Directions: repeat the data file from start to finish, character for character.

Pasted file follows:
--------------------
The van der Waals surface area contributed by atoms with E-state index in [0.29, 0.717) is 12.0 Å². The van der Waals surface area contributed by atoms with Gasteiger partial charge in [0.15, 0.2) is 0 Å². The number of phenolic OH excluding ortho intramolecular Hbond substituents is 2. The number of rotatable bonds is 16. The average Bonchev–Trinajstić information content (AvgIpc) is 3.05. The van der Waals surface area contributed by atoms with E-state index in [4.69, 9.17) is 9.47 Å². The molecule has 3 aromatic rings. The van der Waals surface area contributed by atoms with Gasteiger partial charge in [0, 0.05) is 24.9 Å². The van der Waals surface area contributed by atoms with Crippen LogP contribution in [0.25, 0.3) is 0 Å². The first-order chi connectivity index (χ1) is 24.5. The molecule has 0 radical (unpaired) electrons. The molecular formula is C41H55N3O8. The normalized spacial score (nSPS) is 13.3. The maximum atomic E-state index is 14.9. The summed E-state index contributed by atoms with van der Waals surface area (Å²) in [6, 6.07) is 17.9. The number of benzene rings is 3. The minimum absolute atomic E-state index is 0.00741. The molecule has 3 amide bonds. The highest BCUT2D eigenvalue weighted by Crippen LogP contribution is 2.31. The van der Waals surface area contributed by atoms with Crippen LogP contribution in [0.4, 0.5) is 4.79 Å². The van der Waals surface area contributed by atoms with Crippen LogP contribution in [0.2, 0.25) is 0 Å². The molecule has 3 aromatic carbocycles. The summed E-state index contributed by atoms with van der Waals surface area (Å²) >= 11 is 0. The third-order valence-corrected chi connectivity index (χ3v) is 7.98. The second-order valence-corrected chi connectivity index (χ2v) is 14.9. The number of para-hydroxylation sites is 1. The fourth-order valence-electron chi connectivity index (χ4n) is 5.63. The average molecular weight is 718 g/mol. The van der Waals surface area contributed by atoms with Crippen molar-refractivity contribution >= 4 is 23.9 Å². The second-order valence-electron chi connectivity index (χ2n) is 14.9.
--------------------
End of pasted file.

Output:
The van der Waals surface area contributed by atoms with E-state index in [0.29, 0.717) is 12.0 Å². The van der Waals surface area contributed by atoms with Gasteiger partial charge in [0.15, 0.2) is 0 Å². The number of phenolic OH excluding ortho intramolecular Hbond substituents is 2. The number of rotatable bonds is 16. The average Bonchev–Trinajstić information content (AvgIpc) is 3.05. The van der Waals surface area contributed by atoms with E-state index in [4.69, 9.17) is 9.47 Å². The molecule has 3 aromatic rings. The van der Waals surface area contributed by atoms with Gasteiger partial charge in [0, 0.05) is 24.9 Å². The van der Waals surface area contributed by atoms with Crippen LogP contribution in [0.25, 0.3) is 0 Å². The first-order chi connectivity index (χ1) is 24.5. The molecule has 0 radical (unpaired) electrons. The molecular formula is C41H55N3O8. The normalized spacial score (nSPS) is 13.3. The maximum atomic E-state index is 14.9. The summed E-state index contributed by atoms with van der Waals surface area (Å²) in [6, 6.07) is 17.9. The number of benzene rings is 3. The minimum absolute atomic E-state index is 0.00741. The molecule has 3 amide bonds. The highest BCUT2D eigenvalue weighted by Crippen LogP contribution is 2.31. The van der Waals surface area contributed by atoms with Crippen LogP contribution in [0.4, 0.5) is 4.79 Å². The van der Waals surface area contributed by atoms with Crippen LogP contribution in [0.2, 0.25) is 0 Å². The molecule has 3 aromatic carbocycles. The summed E-state index contributed by atoms with van der Waals surface area (Å²) >= 11 is 0. The third-order valence-corrected chi connectivity index (χ3v) is 7.98. The second-order valence-corrected chi connectivity index (χ2v) is 14.9. The number of para-hydroxylation sites is 1. The fourth-order valence-electron chi connectivity index (χ4n) is 5.63. The average molecular weight is 718 g/mol. The van der Waals surface area contributed by atoms with Crippen molar-refractivity contribution >= 4 is 23.9 Å². The second-order valence-electron chi connectivity index (χ2n) is 14.9.